The purpose of the Home Visitor Program is to improve asthma related health outcomes in children aged 2-16, through asthma education in the home, home environment assessments and remediation to remove common asthma triggers. Success is measured by sustained remediation in child’s bedroom after one year.
Referral form

Using Information Technology to Improve Access, Communication and Asthma in African American and Hispanic/Latino Adults

This study is a randomized control trial collaboration with the University of Pennsylvania funded by the Patient Centered Outcomes Research Institute. The purpose is of the study is to determine whether the trained use of a patient portal with or without home visits by a community health worker has an effect on health outcomes in adults with moderate to severe asthma from low income neighborhoods.

West Philadelphia Asthma Care Collaborative

Asthma evidence-based interventions have been shown to improve health outcomes but are often implemented as individual interventions rather than in an integrated, comprehensive approach which would support and promote sustainability. With this grant we completed a community needs assessment of West Philadelphia and engaged community, health, education and home stakeholders to design a pragmatic sustainable asthma care implementation program for children ages 6-12, living in West Philadelphia for a NIH funded Asthma Empowerment Collaborations to Reduce Childhood Asthma Disparities (UO1) grant application.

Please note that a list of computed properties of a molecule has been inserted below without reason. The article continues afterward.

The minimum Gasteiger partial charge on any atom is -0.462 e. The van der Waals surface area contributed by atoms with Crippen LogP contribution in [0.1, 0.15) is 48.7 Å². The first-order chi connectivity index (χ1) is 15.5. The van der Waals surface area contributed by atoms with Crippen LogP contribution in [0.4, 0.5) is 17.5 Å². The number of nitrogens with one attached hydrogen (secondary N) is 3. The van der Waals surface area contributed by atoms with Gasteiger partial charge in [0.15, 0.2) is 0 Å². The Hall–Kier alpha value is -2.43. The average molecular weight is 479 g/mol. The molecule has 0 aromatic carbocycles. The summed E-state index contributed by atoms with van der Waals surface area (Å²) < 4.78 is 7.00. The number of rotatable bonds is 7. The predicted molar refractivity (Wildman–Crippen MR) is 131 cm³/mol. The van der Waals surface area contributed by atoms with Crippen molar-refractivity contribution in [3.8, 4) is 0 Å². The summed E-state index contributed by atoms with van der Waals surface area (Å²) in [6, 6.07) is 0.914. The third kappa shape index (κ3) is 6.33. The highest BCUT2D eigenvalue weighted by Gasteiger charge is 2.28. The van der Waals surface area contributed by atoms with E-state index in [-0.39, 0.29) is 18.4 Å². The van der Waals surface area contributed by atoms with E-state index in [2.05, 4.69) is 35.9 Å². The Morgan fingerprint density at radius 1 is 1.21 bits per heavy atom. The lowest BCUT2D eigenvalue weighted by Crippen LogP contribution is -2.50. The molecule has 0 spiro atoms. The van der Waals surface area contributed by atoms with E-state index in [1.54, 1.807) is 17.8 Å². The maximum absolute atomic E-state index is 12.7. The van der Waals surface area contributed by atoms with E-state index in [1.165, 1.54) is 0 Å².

CAPP classes and home visits are currently supported by grants from the Pennsylvania Department of Health as well as direct reimbursement from health plans.

Philadelphia Asthma Disparities Summit

For almost 20 years, the Community Asthma Prevention Program has focused on fighting disparities in asthma through strong community ties, high performing-collaborations and partnerships, community health workers, integration of health care services and tailored environmental interventions to increase the effectiveness of care for people with asthma.

The Fighting Asthma Disparities Summit was designed to bring together doctors, nurses, regional and local public health officials, social workers, caregivers, community health workers and members of the community to increase awareness, provide education and encourage advocacy. The 8th Annual Fighting Asthma Disparities Summit was held on September 20th, 2016 at the Children’s Hospital of Philadelphia. This year, the focus was on social determinants of health, which as defined by the CDC are “are factors in the social environment that contribute to or detract from the health of individuals and communities.”

The Fighting Asthma Disparities Summit was sponsored by the Community Asthma Prevention Program (CAPP), Pennsylvania Department of Health and Keystone First Health Plans.

Asthma Prevention Primary Care Physician Education

CAPP staff is available to provider provider and nurse education as well as facilitate quality improvement  projects within the office to improve asthma management.